Step 4:

So now, hopefully, in your system you’ve collected the cid and pass it along with the user id and other information about the user that your marketing software might care about.

Eventually some of these users will complete transactions, and when that happens you’ll make a measurement protocol hit. You can automate it in your systems, or you could do it manually if you don’t have a tremendous number of transactions. (But automating it would be probably better). I’ll leave it up to you how you want to automate it into your system.

For a transaction you’d make at least two http requests. One for the transaction, and another for the actual item. If you have multiple items, you’d have multiple item hits. They’d look something like this:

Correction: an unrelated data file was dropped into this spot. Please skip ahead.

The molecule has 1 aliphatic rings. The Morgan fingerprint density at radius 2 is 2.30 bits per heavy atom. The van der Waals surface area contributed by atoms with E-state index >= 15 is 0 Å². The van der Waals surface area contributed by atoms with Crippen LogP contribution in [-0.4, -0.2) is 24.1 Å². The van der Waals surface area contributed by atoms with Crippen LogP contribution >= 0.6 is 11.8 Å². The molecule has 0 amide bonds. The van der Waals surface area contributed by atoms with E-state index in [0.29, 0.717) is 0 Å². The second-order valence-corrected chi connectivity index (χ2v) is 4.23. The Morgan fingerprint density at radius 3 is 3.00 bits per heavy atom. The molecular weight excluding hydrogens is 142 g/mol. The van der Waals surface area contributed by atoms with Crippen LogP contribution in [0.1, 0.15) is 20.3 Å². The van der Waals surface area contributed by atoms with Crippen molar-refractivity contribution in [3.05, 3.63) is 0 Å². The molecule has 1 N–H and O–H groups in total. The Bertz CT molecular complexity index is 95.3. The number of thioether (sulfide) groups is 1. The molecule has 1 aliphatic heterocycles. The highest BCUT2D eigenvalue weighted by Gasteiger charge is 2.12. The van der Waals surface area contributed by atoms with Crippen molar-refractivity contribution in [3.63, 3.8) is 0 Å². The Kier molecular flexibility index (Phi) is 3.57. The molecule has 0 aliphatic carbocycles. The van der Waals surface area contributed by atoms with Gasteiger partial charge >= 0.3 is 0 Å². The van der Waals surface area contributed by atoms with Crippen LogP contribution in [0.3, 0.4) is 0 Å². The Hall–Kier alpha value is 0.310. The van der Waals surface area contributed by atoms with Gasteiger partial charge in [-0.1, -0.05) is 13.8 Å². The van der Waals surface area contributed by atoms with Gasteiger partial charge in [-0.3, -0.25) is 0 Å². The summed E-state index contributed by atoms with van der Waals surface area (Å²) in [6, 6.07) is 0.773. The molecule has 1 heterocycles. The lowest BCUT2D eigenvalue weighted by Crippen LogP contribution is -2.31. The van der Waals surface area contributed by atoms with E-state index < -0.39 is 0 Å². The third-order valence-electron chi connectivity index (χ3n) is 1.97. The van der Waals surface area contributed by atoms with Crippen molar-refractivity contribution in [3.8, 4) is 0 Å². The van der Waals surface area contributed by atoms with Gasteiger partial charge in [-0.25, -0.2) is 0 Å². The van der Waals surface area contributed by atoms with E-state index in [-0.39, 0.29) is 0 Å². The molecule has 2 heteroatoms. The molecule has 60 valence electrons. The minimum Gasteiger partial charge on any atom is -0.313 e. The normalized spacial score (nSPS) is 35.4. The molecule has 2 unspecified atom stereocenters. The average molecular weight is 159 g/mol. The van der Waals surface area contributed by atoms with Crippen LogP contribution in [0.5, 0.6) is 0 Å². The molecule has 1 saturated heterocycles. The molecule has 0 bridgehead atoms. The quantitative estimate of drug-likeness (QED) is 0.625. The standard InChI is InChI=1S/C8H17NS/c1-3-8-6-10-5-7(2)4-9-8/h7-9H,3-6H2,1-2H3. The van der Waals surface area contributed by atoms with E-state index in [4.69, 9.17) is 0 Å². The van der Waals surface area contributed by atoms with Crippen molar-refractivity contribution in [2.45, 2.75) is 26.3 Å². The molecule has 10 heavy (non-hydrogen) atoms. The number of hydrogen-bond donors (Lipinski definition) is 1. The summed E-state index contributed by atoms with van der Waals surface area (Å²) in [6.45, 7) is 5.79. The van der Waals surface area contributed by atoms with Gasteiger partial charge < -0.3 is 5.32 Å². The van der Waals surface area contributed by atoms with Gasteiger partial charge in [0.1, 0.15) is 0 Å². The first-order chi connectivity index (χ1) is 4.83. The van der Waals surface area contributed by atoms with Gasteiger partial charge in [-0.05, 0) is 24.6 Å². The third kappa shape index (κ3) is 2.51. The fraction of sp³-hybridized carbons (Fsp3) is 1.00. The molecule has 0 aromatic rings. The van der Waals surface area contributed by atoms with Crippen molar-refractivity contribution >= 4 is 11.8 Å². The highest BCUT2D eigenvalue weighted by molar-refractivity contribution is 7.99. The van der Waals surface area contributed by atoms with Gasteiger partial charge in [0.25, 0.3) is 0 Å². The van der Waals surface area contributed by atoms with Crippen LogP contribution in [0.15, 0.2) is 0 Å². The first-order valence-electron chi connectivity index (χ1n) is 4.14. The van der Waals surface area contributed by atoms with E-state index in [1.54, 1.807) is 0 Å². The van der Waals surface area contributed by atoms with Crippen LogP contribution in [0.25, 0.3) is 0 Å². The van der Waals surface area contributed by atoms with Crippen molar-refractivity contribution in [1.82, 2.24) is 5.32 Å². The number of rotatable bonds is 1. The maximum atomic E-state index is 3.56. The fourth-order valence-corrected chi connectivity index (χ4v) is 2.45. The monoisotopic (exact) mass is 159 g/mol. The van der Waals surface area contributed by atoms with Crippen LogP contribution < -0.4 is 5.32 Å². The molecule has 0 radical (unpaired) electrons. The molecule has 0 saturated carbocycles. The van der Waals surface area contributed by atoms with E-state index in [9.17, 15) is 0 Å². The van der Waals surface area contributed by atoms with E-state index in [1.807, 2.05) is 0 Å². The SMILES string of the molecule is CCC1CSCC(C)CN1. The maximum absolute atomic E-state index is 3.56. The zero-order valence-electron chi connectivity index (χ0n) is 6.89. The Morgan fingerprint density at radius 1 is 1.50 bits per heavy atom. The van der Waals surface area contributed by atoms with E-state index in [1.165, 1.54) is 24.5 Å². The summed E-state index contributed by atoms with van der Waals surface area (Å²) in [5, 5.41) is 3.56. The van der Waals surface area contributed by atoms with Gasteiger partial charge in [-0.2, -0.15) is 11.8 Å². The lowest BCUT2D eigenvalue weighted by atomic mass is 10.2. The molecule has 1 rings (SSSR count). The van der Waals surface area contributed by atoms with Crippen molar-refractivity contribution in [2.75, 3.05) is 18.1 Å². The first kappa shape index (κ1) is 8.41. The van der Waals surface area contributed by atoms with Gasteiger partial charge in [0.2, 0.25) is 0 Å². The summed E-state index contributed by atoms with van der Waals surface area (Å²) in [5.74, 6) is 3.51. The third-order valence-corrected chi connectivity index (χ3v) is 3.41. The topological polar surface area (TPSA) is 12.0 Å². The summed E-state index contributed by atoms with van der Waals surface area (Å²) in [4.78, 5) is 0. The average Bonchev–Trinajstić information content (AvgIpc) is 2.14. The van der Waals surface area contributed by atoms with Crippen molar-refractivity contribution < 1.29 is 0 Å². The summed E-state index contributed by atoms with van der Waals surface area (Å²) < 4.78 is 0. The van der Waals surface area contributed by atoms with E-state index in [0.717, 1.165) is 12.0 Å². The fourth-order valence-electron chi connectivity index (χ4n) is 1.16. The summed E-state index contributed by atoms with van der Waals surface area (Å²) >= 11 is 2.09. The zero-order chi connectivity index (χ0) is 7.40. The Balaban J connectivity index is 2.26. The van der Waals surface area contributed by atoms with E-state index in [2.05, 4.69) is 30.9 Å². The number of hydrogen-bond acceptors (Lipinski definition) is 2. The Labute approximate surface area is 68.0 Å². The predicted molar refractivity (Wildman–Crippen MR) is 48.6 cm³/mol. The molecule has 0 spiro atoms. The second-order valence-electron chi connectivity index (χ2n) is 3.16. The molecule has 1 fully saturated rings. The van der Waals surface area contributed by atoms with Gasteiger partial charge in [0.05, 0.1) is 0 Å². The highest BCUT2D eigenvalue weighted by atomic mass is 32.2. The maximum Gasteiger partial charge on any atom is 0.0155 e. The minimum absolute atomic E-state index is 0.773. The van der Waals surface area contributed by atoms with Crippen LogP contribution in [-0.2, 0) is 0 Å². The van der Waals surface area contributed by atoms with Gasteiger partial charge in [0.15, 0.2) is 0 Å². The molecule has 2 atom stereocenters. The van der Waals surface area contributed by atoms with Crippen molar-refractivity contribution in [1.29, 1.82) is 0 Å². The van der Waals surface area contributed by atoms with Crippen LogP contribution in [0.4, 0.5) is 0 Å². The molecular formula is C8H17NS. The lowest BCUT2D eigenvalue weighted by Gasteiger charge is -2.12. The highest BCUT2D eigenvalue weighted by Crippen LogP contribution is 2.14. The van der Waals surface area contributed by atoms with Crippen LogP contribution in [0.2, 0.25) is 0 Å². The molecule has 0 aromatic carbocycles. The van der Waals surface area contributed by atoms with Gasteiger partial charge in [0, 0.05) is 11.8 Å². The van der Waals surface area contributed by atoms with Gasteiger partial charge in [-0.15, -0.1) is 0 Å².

http://www.google-analytics.com/collect?v=1&tid=UA-XXXXXX-X&cid=YYYYYYYYYYYYYYYY&t=transaction&ti=52ea5aab1f0c2&tr=1100&cd1=23bc5c58a4a4b

http://www.google-analytics.com/collect?v=1&tid=UA-XXXXXX-X&cid=YYYYYYYYYYYYYYYY&t=item&ti=52ea5aab1f0c2&in=Widget&ip=1100&iq=1&ic=IF5739&cd1=23bc5c58a4a4b

Here’s how those break down: 

Transaction Hit: 

v=1  //v always equals 1 for now.

&tid=UA-XXXXXX-X  //insert the correct property id here

&cid=YYYYYYYYYYY//the cid you captured from the user on form completion goes where Y goes

&t=transaction  //it’s a transaction

&ti=ZZZZZZZZZZZZ   //this is a transaction id we generated dynamically. As long as this is unique, you can even create this at the time this measurement hit is generated. If you have specific transactions id’s in your system you could pass them here, or set it to be a random id like uniqid() above. Something like: 52ea5aab1f0c2